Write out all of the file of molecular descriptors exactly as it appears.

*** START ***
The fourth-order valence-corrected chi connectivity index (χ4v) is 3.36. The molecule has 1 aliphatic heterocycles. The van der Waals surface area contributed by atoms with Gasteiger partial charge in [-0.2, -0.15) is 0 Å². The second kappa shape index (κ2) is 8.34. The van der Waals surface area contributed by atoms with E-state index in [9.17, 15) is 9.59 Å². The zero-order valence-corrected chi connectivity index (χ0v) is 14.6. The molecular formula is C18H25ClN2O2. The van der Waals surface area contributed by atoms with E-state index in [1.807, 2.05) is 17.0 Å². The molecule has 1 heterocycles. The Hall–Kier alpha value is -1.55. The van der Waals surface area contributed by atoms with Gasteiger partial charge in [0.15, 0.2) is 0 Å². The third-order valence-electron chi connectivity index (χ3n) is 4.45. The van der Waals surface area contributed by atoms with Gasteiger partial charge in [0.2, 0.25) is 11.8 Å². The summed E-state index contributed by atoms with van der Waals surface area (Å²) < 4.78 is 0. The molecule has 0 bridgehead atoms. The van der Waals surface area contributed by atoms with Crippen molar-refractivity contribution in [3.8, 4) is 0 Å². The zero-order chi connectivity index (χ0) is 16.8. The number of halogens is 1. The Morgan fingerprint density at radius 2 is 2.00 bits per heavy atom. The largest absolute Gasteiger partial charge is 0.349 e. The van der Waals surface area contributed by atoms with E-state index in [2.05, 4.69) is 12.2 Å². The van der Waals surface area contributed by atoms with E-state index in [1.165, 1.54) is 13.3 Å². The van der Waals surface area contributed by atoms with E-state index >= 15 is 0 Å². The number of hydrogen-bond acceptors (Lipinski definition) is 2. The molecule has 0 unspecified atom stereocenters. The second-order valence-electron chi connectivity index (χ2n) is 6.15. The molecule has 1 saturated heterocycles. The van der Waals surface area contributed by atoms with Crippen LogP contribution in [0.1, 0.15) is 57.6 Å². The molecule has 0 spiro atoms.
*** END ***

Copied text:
The fourth-order valence-corrected chi connectivity index (χ4v) is 3.36. The molecule has 1 aliphatic heterocycles. The van der Waals surface area contributed by atoms with Gasteiger partial charge in [-0.2, -0.15) is 0 Å². The second kappa shape index (κ2) is 8.34. The van der Waals surface area contributed by atoms with E-state index in [9.17, 15) is 9.59 Å². The zero-order valence-corrected chi connectivity index (χ0v) is 14.6. The molecular formula is C18H25ClN2O2. The van der Waals surface area contributed by atoms with E-state index in [1.807, 2.05) is 17.0 Å². The molecule has 1 heterocycles. The Hall–Kier alpha value is -1.55. The van der Waals surface area contributed by atoms with Gasteiger partial charge in [0.15, 0.2) is 0 Å². The third-order valence-electron chi connectivity index (χ3n) is 4.45. The van der Waals surface area contributed by atoms with Gasteiger partial charge in [0.2, 0.25) is 11.8 Å². The summed E-state index contributed by atoms with van der Waals surface area (Å²) < 4.78 is 0. The molecule has 0 bridgehead atoms. The van der Waals surface area contributed by atoms with Crippen molar-refractivity contribution in [3.8, 4) is 0 Å². The zero-order chi connectivity index (χ0) is 16.8. The number of halogens is 1. The Morgan fingerprint density at radius 2 is 2.00 bits per heavy atom. The largest absolute Gasteiger partial charge is 0.349 e. The van der Waals surface area contributed by atoms with E-state index in [2.05, 4.69) is 12.2 Å². The van der Waals surface area contributed by atoms with E-state index in [1.165, 1.54) is 13.3 Å². The van der Waals surface area contributed by atoms with E-state index >= 15 is 0 Å². The number of hydrogen-bond acceptors (Lipinski definition) is 2. The molecule has 0 unspecified atom stereocenters. The second-order valence-electron chi connectivity index (χ2n) is 6.15. The molecule has 1 saturated heterocycles. The van der Waals surface area contributed by atoms with Crippen LogP contribution in [0.1, 0.15) is 57.6 Å². The molecule has 0 spiro atoms.